Take the 2-minute tour ×
Cryptography Stack Exchange is a question and answer site for software developers, mathematicians and others interested in cryptography. It's 100% free, no registration required.

The Feistel cipher algorithm produces a pseudorandom permutation with domain size equal to $2^{2m}$ (for some $m \in \mathbb{Z}^+$). That is, a one-to-one function $\pi$ of the set $\{0, 1, 2, \dots, 2^{2m} - 1\}$ onto itself.

Furthermore, with so-called unbalanced Feistel ciphers, it may be possible (though I don't know this for certain) to produce pseudorandom permutations of the set $\{0, 1, 2, \dots, 2^m - 1\}$ onto itself.

Is there an algorithm (possibly a modification of one of the ones mentioned above) to produce a pseudorandom permutation $\pi$ of the set $\mathbb{m} = \{0, 1, 2,\dots, m - 1\}$ for an arbitrary $m \in \mathbb{Z}^+$?

(Actually, the domain of the function $\pi$ produced by the algorithm may be a proper superset of $\mathbb{m}$, as long as the restriction $\pi|_{\mathbb{m}}$ is a permutation of $\mathbb{m}$.)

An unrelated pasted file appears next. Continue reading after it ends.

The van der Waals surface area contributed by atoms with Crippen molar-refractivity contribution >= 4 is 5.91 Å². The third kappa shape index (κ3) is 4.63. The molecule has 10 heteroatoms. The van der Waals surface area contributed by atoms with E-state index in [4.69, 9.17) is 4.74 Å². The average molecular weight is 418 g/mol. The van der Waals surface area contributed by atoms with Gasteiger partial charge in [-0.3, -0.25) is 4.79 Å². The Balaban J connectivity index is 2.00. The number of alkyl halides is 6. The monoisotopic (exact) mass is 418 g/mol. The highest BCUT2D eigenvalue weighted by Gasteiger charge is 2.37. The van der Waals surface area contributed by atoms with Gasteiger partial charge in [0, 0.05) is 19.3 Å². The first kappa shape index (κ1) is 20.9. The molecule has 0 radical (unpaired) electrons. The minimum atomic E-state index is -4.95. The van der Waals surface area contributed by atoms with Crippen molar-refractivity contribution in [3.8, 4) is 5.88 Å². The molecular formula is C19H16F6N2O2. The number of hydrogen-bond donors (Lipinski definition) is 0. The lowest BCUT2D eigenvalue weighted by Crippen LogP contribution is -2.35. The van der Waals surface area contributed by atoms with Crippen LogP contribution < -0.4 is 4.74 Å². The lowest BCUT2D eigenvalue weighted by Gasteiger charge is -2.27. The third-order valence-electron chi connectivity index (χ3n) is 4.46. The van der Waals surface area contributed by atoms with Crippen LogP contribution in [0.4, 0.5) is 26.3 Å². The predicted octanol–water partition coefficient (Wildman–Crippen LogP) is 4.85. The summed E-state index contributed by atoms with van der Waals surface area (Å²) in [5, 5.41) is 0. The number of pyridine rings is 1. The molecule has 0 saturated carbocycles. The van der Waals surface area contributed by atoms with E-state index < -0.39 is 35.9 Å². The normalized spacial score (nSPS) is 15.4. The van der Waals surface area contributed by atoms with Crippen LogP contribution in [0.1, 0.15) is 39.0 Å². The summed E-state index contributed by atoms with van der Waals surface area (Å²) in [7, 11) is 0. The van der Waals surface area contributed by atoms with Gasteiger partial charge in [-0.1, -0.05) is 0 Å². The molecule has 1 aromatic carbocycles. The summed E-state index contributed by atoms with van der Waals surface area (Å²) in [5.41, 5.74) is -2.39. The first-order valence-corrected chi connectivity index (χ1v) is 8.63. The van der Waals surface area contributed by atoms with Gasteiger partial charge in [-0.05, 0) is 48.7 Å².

share|improve this question

1 Answer 1

up vote 3 down vote accepted

Yes. This is called format-preserving encryption.

The most flexible algorithm is FFX, which uses a Feistel network with AES-based round-functions, but performs addition modulo $m$. For certain values of $m$, the range of the round function is extended in order to limit statistical biases to negligible values.

When $m$ is very small, this approach isn't that great because its provable security gaurantees start to vanish if the adversary can see around $\sqrt{m}$ queries. If this is a concern, you can look at slower but more secure algorithms like Sometimes-Recurse Shuffling.

share|improve this answer

Your Answer

 
discard

By posting your answer, you agree to the privacy policy and terms of service.

Not the answer you're looking for? Browse other questions tagged or ask your own question.